Figure 3.

SOX10 regulates the SH3TC2 promoter. (A) Constructs harboring the wild-type SH3TC2 promoter, the promoter with the minor allele of rs7705960 or the promoter with the indicated mutation (all upstream of a luciferase reporter gene) were transfected into cultured Schwann (S16) cells. Luciferase assays were performed to determine the regulatory activity of each promoter segment relative to the wild-type SH3TC2 promoter. Gray columns indicate naturally occurring sequences, whereas white columns indicate synthetic mutations. ‘Mut’ denotes mutation of the consensus sequence by reversing but not complementing the nucleotides, and ‘Δ’ denotes a complete deletion of the consensus sequence (see text for details). (B) A construct harboring the SH3TC2 promoter directing luciferase expression was transfected into cultured motor neurons (MN-1 cells) with or without a construct to express wild-type (WT) SOX10. Luciferase assays were employed to test the activity of the SH3TC2 promoter in the presence of SOX10 relative to the activity of the promoter in the absence of SOX10. (C) A construct harboring the SH3TC2 promoter directing luciferase expression was transfected into cultured Schwann (S16) cells with or without a construct to express a dominant-negative form of SOX10 (E189X). Luciferase assays were employed to test the activity of the SH3TC2 promoter in the presence of E189X SOX10 relative to the activity of the promoter in the absence of E189X SOX10. In each panel, error bars indicate standard deviations and ** indicates a significant change in activity (P ≤ 0.001).

Figure 3.

SOX10 regulates the SH3TC2 promoter. (A) Constructs harboring the wild-type SH3TC2 promoter, the promoter with the minor allele of rs7705960 or the promoter with the indicated mutation (all upstream of a luciferase reporter gene) were transfected into cultured Schwann (S16) cells. Luciferase assays were performed to determine the regulatory activity of each promoter segment relative to the wild-type SH3TC2 promoter. Gray columns indicate naturally occurring sequences, whereas white columns indicate synthetic mutations. ‘Mut’ denotes mutation of the consensus sequence by reversing but not complementing the nucleotides, and ‘Δ’ denotes a complete deletion of the consensus sequence (see text for details). (B) A construct harboring the SH3TC2 promoter directing luciferase expression was transfected into cultured motor neurons (MN-1 cells) with or without a construct to express wild-type (WT) SOX10. Luciferase assays were employed to test the activity of the SH3TC2 promoter in the presence of SOX10 relative to the activity of the promoter in the absence of SOX10. (C) A construct harboring the SH3TC2 promoter directing luciferase expression was transfected into cultured Schwann (S16) cells with or without a construct to express a dominant-negative form of SOX10 (E189X). Luciferase assays were employed to test the activity of the SH3TC2 promoter in the presence of E189X SOX10 relative to the activity of the promoter in the absence of E189X SOX10. In each panel, error bars indicate standard deviations and ** indicates a significant change in activity (P ≤ 0.001).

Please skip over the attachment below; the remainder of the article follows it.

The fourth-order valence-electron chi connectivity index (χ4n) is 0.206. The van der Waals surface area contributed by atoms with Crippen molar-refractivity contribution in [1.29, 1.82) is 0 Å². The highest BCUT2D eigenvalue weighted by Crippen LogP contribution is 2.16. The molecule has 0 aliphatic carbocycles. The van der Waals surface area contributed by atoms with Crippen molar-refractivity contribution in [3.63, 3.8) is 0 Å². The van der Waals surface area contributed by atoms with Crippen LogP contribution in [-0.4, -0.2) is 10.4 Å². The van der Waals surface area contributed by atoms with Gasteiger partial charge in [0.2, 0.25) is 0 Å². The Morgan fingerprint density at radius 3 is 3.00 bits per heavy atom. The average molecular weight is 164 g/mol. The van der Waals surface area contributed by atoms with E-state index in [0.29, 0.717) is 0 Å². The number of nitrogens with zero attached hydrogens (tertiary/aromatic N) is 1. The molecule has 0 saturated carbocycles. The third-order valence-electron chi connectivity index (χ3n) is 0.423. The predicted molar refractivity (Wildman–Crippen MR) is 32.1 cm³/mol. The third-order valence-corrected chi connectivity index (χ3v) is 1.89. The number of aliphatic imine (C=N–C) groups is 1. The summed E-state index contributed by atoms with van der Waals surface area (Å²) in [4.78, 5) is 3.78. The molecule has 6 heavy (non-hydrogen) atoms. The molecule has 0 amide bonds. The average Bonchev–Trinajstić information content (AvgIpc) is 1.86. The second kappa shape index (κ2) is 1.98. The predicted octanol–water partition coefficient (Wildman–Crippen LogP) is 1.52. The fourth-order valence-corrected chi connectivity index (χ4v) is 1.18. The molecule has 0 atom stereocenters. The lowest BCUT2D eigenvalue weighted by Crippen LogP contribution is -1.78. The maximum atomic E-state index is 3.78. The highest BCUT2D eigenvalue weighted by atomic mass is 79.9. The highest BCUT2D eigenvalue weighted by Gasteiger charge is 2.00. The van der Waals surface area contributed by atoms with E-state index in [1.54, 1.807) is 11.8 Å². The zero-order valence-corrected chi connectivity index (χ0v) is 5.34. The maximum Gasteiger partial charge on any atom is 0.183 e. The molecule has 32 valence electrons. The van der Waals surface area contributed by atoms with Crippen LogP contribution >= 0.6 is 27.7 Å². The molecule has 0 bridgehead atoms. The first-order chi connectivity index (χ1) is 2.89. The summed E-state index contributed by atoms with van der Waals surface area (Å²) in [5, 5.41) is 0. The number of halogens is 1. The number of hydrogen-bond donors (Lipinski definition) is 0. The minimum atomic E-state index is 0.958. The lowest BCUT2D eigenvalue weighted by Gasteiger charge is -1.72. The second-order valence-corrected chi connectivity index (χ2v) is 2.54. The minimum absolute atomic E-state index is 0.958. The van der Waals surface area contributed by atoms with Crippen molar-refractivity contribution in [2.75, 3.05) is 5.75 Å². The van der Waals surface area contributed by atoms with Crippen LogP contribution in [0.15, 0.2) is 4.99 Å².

Visual examination of the SH3TC2 promoter at the UCSC Human Genome Browser revealed the presence of an SNP (rs7705960) with a minorallele frequency of 0.442 in individuals of European descent from the HapMap dataset. Since SNPs within transcriptional regulatory elements can affect gene transcription rates, we compared the enhancer activities of the major and minor alleles of rs7705960 in cultured Schwann cells in the context of the SH3TC2 promoter (Table 1). These efforts revealed that the enhancer activity of the minor-allele harboring genomic segment (Fig. 3A) was similar to the segment carrying the major allele (‘SH3TC2-Promoter’ in Fig. 3A), indicating that this SNP does not affect the activity of the SH3TC2 promoter.

SOX10 induces the activity of the SH3TC2 promoter

Disrupting the head-to-head SOX10 Cbinding site causes a reduction in SH3TC2 promoter activity, suggesting that SOX10 acts upon this element in Schwann cells. To determine if SOX10 induces the activity of the SH3TC2 promoter we employed a SOX10 overexpression assay in SOX10-negative MN-1 cells. Briefly, a construct harboring the SH3TC2 promoter upstream of a luciferase reporter gene was transfected into MN-1 cells with or without a construct harboring a CMV promoter directing wild-type SOX10 expression. In the presence of wild-type SOX10, the activity of the SH3TC2 promoter dramatically increased (∼28-fold, P-value 7.36 × 10−10; Fig. 3B).

If SOX10 is required for inducing SH3TC2 promoter activity, then suppressing endogenous SOX10 activity in Schwann cells should cause a decrease in SH3TC2 promoter activity. Certain mutations in the human SOX10 gene (in the heterozygous state) result in a dominant-negative effect by disrupting the function of the wild-type SOX10 protein (30). We analyzed the activity of the SH3TC2 promoter in the context of overexpressed, dominant-negative (E189X) SOX10 in S16 Schwann cells. Expression of dominant-negative SOX10 reduced the activity of the SH3TC2 promoter by ∼73% (P-value 1.06 × 10−5; Fig. 3C). Importantly, these data are consistent with studies showing that impairing SOX10 function reduces the expression of Sh3tc2 in rat Schwann cell models (28,29). Combined, our studies indicate that SOX10 regulates the SH3TC2 promoter via the SOX10 C binding site.